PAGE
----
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  • 1 Southern Illinois University, Carbondale, Illinois, 62901, USA
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Abstract

Background and aims: Prior research on Internet dependency has examined various individual traits as contributing factors. Since domain-specific traits tend to have higher abilities to explain outcome variables, this study investigates a technology-related specific trait, i.e., computer playfulness, as a predictor of Internet dependency, and their influence on Internet usage patterns and academic performance. Methods: A sample of 267 college students was surveyed to examine these relationships. In addition to demographic information, the questionnaire contained measurement scales to assess playfulness, Internet dependency as well as work/study-related and social-related uses of the Internet. Results: Survey data indicate that playfulness significantly predicts Internet dependency (ΔR2 = 19%). Playfulness is also significantly related to students’ grade point average (p <.001), as well as Internet use for social purposes (p <.022), and its impacts are fully mediated by Internet dependency. It was also found that neither playfulness nor Internet dependency is significantly associated with Internet use for work/study purposes. Conclusions: Playfulness, as a domain-specific individual trait, is a powerful predictor of Internet dependency, which is positively related to social use of the Internet, and negatively related to student academic performance.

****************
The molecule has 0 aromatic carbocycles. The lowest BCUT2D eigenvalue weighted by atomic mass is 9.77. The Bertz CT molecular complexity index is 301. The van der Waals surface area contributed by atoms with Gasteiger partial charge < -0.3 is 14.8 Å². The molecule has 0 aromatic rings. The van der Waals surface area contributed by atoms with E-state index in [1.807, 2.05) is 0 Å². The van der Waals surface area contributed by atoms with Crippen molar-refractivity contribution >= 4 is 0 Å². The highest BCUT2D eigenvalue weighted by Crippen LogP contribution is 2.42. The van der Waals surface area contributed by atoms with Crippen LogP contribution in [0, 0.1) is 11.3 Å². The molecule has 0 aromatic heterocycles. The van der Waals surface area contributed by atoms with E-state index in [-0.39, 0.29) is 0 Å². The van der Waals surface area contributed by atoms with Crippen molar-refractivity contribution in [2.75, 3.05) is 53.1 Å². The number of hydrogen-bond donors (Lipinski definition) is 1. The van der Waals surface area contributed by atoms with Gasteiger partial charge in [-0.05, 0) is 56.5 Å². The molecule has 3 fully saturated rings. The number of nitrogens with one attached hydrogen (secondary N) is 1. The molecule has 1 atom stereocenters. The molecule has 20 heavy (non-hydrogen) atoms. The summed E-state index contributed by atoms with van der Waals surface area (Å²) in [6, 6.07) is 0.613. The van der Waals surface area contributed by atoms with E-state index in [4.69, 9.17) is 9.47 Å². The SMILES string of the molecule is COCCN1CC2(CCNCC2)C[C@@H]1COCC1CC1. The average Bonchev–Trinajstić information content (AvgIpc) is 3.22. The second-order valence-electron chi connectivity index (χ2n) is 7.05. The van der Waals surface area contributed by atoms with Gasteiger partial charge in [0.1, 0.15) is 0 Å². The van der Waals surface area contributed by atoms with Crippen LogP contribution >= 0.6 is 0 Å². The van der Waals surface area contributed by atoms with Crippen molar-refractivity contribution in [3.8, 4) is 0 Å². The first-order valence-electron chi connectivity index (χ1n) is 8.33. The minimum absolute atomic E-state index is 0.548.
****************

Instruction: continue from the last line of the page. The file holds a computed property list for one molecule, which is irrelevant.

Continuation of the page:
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  • Beáta Bőthe (University of Montreal, Canada)
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  • Emmanuel Kuntsche (La Trobe University, Australia)
  • Hae Kook Lee (The Catholic University of Korea, Republic of Korea)
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  • Frederick Gerard Moeller (University of Texas, USA)
  • Daniel Thor Olason (University of Iceland, Iceland)
  • Nancy Petry (University of Connecticut, USA)
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  • Afarin Rahimi-Movaghar (Teheran University of Medical Sciences, Iran)
  • József Rácz (Hungarian Academy of Sciences, Hungary)
  • Rory C. Reid (University of California Los Angeles, USA)
  • Marcantanio M. Spada (London South Bank University, United Kingdom)
  • Daniel Spritzer (Study Group on Technological Addictions, Brazil)
  • Dan J. Stein (University of Cape Town, South Africa)
  • Sherry H. Stewart (Dalhousie University, Canada)
  • Attila Szabó (Eötvös Loránd University, Hungary)
  • Ferenc Túry (Semmelweis University, Hungary)
  • Alfred Uhl (Austrian Federal Health Institute, Austria)
  • Johan Vanderlinden (University Psychiatric Center K.U.Leuven, Belgium)
  • Alexander E. Voiskounsky (Moscow State University, Russia)
  • Kimberly Young (Center for Internet Addiction, USA)

Dr. Zsolt Demetrovics
Institute of Psychology, ELTE Eötvös Loránd University
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